Journal Name: Journal of Southeast Asian Studies: February 2005, Volume 36, Issue 1
Print ISSN:0022-4634 Online ISSN:1476-0680
Traditions of Knowledge in Old Javanese Literature, c. 1000–1500 (pp1-27)
Kenneth R. Hall (Ball State University, Muncie, Indiana, USA.)
This article explores how Old Javanese texts, 'literary temples', can be used to help reconstruct the 'textual community' (rather than a hegemonic polity) that existed prior to Java's sixteenth-century Islamic conversions. Instead of the physical and economic might of an emerging elite, it focuses on a society's empowering acceptance and understanding of a common culture that is centered in a ritualized court. This ritualized court culture is not, however, just religiously inspired, but also develops out of Java's new generalized prosperity and the court's control over its public's access to material objects, which became the markers of social distinction.
Emporium in Imperio: Nanyang Networks and the Straits Chinese in Singapore, 1819–1914 (pp29-66)
Mark Ravinder Frost (Asia Research Institute and Dept. of History, National University of Singapore.)
Historical studies of the Chinese overseas, especially those focused on Southeast Asia, need to take into greater account the influence that Chinese born and permanently settled outside China exerted over the wider diasporic community. Moving away from a sojourner-dominated perspective, this article examines Nanyang commercial and cultural networks that were centred on Singapore and largely orchestrated by 'Straits Chinese'. It argues that these networks played a significant role in altering the self-perceptions of more recently arrived migrants in the region and even, for some, helped re-define Chinese identities.
Faith in School: Educational Policy Responses to Ethno-Religious Conflict in the Southern Philippines, 1935–1985 (pp67-86)
Jeffrey Ayala Milligan (The Department of Educational Leadership and Policy Studies at Florida State University.)
The expansion of public education is often seen as an effective tool for the promotion of national identity and the mitigation of ethno-religious tensions in diverse post-colonial states. This essay questions such assumptions via an examination of successive Philippine governments' efforts to deploy educational policy as a response to chronic tensions between the nation's Christianised mainstream and a restive Muslim minority on the southern island of Mindanao. It suggests that the expansion of education to foster a cohesive national identity without careful reconsideration of the religious, cultural and political biases inherent in its content is likely to fail in achieving peaceful, cohesive relations between different ethno-religious communities in religiously diverse multicultural states.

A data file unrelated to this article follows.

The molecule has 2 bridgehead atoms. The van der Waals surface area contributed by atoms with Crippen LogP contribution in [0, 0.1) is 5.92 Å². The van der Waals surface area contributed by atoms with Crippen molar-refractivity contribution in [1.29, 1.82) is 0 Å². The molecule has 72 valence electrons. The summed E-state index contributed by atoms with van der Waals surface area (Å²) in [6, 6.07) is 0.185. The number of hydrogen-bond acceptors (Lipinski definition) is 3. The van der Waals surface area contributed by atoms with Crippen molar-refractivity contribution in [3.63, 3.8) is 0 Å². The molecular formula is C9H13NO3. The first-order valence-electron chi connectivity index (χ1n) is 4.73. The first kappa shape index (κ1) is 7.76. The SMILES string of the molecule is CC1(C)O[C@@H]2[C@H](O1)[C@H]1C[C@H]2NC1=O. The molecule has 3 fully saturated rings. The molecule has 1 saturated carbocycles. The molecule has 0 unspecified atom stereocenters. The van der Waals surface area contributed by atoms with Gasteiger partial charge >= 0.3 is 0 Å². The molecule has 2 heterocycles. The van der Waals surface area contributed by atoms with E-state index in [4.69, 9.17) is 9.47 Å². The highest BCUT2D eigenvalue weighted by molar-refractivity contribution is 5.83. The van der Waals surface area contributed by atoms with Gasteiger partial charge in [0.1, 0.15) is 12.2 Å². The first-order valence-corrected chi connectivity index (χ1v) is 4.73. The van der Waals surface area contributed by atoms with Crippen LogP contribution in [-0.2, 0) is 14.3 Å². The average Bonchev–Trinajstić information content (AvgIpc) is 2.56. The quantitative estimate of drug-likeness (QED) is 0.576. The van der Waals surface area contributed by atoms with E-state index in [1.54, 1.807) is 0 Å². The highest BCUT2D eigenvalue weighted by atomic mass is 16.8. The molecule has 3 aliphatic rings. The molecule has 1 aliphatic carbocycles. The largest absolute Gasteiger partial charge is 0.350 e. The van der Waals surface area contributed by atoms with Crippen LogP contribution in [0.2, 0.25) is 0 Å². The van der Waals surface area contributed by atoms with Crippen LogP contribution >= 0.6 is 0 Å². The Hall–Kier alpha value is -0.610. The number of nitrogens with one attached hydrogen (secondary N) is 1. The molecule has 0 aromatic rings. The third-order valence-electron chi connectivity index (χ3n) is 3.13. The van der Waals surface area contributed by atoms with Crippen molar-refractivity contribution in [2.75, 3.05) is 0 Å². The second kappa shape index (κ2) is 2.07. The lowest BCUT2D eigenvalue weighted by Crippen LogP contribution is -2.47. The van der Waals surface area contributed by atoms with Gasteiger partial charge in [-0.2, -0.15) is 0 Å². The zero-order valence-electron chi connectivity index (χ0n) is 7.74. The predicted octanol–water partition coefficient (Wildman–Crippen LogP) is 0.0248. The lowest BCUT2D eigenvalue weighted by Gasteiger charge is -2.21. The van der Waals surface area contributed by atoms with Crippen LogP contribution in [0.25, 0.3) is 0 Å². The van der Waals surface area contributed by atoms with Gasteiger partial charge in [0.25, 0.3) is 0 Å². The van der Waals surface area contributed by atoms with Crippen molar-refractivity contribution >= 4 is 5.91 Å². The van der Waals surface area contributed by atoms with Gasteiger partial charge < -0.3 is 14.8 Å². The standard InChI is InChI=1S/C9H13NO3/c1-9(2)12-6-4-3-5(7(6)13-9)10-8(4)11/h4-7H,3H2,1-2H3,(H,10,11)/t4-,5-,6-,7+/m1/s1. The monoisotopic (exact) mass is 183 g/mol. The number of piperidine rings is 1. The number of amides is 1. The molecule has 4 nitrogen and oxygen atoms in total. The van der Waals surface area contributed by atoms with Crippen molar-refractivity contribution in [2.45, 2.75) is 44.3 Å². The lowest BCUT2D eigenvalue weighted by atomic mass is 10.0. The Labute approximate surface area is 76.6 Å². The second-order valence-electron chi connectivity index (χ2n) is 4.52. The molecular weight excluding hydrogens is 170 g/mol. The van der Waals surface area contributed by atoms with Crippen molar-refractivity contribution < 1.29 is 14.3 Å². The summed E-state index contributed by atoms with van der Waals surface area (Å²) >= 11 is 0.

Tunku Abdul Rahman and Malaya's Relations with Indonesia, 1957–1960 (pp87-109)
Joseph Chinyong Liow (The Institute of Defence and Strategic Studies, Nanyang Technological University, Singapore.)
Despite popular representations of Tunku Abdul Rahman as an avuncular political personality, he was also an astute policy practitioner. This was evident in how he, in pursuit of Malayan interests, calibrated Malaya's foreign policy posture towards Jakarta in a manner that not only displayed little appreciation of Indonesian sensitivities, but also undermined its political interest and status as the major power in Southeast Asia, thus contributing to bilateral tension.
Political Assassination by Other Means: Public Protest, Sorcery and Morality in Thailand (pp111-129)
Ananda Rajah (The Department of Sociology, National University of Singapore.)
Since 1989 'rites of cursing', derived from Northern Thai folk-religious practices, have become common in public protests and demonstrations in Thailand. This essay argues that the employment of these practices and associated beliefs as aspects of civil society and contemporary nation-state making in the Thai context can only be understood in terms of the internal logic of sorcery and embedded conceptions of morality.
Identity, Media and the Margins: Radio in Pekanbaru, Riau (Indonesia) (pp131-151)
Suryadi (The Department of Languages and Cultures of Southeast Asia and Oceania, Leiden University, the Netherlands.)
Since the fall of Suharto's New Order government the number and variety of media available have grown at a remarkable rate in Indonesia. In the process these new media, particularly radio, have created new forums for expressing local identity. This article examines how various radio stations, and specific programmes, in Pekanbaru, Riau have provided a new conduit for marginalised ethnic, linguistic and social groups – particularly Riau Malays – to address issues of their identity in an increasingly globalised, and decentralised, Indonesia.
(This journal is available online: http://www.cambridge.org/uk/journals/journal_catalogue.asp?mnemonic=SEA)
Posted with permission from the publisher.